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Is this New Zealand’s best lodge?

Is this New Zealand’s best luxury lodge? Conde Nast Traveler Magazine says so. They voted it #1 luxury lodge in Australia and the Pacific – so I popped in for a night to see for myself.

Wharekauhau Country Estate, on the wind-swept coastline of the Wairarapa, has played host to pretty much every Hollywood big wig who’s ever visited Wellington, not to mention Wills and Kate when the royal couple came here with little Prince George.

On Sunday night it was me and my cousin Kate. We were invited to come down here for a night and check it out for ourselves! So we packed our finest lodge wear and set off in the Toyota to stay in one of the top 50 resorts on the planet, as seen in the Condé Nast Traveler Readers’ Choice Awards 2023!

Kate and I before hors deuvres in the lodge!

We drove here from Hawkes Bay, via a lunch stop and wine and gin tasting at The Runholder in Martinborough. All up it was a journey of about four hours.

But it’s only about 45 minutes drive from Wellington. Or you could helicopter in, like some do. And some (looking at you, Hollywood director James Cameron) just whiz overhead to their property next door.

Buzzed in at the Wharekauhau gate
Buzzed in at the Wharekauhau gate
Wharekauhau Country Estate main building
Wharekauhau Country Estate, main building with drive through reception parking

In 2010 American billionaire Bill Foley and his wife Carol bought the already existing lodge from Kiwi owners. The couple had previously stayed here and loved it so much they bought it. That old chestnut!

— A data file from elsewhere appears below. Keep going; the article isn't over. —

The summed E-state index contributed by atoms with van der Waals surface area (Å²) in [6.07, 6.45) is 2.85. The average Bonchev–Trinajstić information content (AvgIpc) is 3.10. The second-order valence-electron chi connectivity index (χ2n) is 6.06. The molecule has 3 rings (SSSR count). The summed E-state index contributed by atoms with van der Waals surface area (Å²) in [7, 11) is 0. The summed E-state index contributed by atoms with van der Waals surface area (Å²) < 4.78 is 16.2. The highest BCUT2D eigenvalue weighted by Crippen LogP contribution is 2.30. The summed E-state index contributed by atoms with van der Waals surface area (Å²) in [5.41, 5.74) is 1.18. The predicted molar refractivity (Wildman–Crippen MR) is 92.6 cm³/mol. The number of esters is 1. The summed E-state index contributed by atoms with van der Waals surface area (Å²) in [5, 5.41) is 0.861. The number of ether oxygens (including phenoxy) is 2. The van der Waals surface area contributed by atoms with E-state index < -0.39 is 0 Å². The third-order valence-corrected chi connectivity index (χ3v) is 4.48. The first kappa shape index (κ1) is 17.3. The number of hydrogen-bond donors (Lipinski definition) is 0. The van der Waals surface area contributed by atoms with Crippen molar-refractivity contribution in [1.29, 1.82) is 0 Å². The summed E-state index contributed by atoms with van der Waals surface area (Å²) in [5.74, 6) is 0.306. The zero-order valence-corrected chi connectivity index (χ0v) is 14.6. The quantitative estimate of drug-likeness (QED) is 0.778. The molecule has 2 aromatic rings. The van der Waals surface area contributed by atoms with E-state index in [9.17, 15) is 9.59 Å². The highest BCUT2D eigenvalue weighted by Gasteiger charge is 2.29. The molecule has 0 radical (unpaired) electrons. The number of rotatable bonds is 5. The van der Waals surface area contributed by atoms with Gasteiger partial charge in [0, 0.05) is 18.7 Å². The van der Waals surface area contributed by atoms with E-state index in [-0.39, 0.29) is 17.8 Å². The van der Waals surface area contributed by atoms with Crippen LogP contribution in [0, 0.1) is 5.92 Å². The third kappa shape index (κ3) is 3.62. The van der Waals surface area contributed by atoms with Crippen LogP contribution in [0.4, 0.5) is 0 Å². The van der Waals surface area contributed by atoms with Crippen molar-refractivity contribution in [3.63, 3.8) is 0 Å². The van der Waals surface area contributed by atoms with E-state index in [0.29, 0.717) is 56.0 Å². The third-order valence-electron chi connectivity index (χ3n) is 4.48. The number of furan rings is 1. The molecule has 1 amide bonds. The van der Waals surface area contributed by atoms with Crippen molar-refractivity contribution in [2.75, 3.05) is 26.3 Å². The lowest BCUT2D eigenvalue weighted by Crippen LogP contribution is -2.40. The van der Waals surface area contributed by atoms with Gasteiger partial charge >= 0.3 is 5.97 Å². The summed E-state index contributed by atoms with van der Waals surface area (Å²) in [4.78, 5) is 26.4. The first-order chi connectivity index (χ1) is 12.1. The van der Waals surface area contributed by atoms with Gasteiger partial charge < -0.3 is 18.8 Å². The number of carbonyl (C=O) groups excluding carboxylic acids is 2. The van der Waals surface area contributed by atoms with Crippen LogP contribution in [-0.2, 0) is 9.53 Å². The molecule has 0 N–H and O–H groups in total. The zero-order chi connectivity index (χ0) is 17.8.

Foley made his money in insurance and also owns Te Kairanga Winery (TK), Martinborough Vineyard and the Distillery, up the road in Martinborough. We stopped there too, so I will come back to that in another post.

The Foley Group also own the Las Vegas Golden Knights hockey team and he recently was the successful bidder to launch a new Auckland soccer team, the Black Knights.

In New Zealand we love to name all our national teams either black or white… hence the All Blacks rugby team (with their famous haka), All Whites soccer, Black Caps cricket and on it goes!

Oar holders are now hooks all around the property

It’s still a 3,200 acre working sheep and cattle station and the oar holder motifs you see are from the orginal wool bale branding marks from the 1880s, on the front gate and now cast as hooks in the rooms.

The sheep were being shorn when we stayed and had obviousy been separated from their lambs. We could hear the commotion, but didn’t get over to the yards – although we could have. Intead we wandered around the property and taking lots of pics.

Come have a peek through Wharekauhau Country Estate with me, and pretend (as I did) that you are Wills and Kate, who stayed here with baby George in 2014.

Megan with bubbles at Wharekauhau
Starting our lodge tour with a glass of bubbles!
Croquet on the lawn at Wharekauhau
A spot of croquet on the lawn?
The pool is heated and the spa and gym are located in this building
Wharekauhau main lodge and cottages
Wharekauhau main lodge and cottage suites. We have the one on the far right.
Megan on Wharekauhau cottage patio
A glass of bubbles on my patio!

There are 17 independent cottage suites, some are adjoining for larger groups. The interiors are designed by iconic Kiwi interior designer Virginia Fisher, who has also designed New Zealand’s most fabulous lodges like Huka Lodge, Kauri Cliffs, Cape Kidnappers, Kinloch Manor, Eichardt’s and more.